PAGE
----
I have an interesting challenge for Theism. Theism asserts that God is a personality. It is thought that God is an intelligent, willful, eternally existing mind. An unembodied mind. Well, what if I wanted to challenge this by presenting a different alternative? By presenting a different alternative I will avoid using the word God. If God is a personality, I will counter that by saying that an alternative to God could be an impersonal force that only computes. Yes, instead of God, maybe there is a force that acts as the ultimate supercomputer. It isn’t a conscious thinking being. It does not possess a personality. It only computes. It only calculates. If it is thought that God as a personality can exist uncaused then why not something akin to an ultimate supercomputing force? An impersonal eternally existing supercomputing force? Food for thought. By the way, I’m not saying that this is what I think. As an Atheist I simply make it clear that I do not know what exists beyond our universe, if anything?

2 thoughts on “An Alternative To Theism?

  1. Seems a somewhat pointless concept to me, though no doubt it might be appealing to some. It seems too cold and heartless, and it doesn’t solve the argument about how much this force does or does not control or direct the physical realm. If it can influence the physical realm, how would it do that? Could there be more than one supernatural supercomputing force? Do they oppose each other. I think every problem raised about the existence of deities could also be raised about about this computing force.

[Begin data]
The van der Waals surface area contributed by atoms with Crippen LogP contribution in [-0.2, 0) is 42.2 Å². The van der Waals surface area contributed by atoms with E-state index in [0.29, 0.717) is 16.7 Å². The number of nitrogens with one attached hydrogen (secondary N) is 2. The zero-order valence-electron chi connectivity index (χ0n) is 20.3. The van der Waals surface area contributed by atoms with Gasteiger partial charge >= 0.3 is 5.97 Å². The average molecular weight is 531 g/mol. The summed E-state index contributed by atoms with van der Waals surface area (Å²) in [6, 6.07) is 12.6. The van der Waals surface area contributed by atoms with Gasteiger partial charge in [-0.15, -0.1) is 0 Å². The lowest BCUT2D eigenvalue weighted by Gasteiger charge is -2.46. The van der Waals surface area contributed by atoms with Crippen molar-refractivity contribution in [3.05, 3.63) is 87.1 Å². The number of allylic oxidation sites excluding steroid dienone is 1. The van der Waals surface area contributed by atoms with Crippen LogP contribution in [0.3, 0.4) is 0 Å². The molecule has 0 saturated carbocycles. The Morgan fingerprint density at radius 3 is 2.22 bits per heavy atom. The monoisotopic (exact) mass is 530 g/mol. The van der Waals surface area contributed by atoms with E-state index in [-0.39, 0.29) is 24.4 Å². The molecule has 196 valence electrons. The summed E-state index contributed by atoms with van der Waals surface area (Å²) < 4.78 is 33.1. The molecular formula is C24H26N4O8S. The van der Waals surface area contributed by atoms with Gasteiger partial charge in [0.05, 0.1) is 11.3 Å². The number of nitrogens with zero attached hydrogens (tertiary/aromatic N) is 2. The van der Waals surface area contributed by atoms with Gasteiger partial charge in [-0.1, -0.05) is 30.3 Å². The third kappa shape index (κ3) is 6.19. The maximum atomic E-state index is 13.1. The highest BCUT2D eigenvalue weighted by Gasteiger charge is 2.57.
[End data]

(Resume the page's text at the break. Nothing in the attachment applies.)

I prefer an alternative. For many religious folk, God, or any deity for that matter, is a metaphor for whatever they experience as being divine. Of course, then the question of what is meant by “divine” must be asked. It doesn’t need to be supernatural. It doesn’t have to be anything apart from a personal feeling or experience. In other words it’s something that arises from with a person.

    This concept is quite common among Quakers and Buddhists, and with a large section of the mainline Christian communities here in Aotearoa New Zealand. I suspect it’s much the same in the United Kingdom and much of Western Europe.

    I suppose technically they are religious atheists, although most would deny it, and value their association with their religious community. What they are doing is reinventing God or the divine as a non-supernatural idea. Personally, I find the idea of God/divinity changing with time rather appealing.

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    1. It kind of is a pointless concept other than my implicit intention to demonstrate that one would be hard pressed to make a judgement as to whether a God with a personality governs the universe or whether an impersonal force that computes, sort of like a robot or computer, is responsible? Who is to say that one is more desirable or more apt to be true than its alternative? All we need is a universe such as our own to arise. Although, just to be clear I agree that both Theism and this alternative that I have presented are both still highly problematic in addressing what could be ultimately true.

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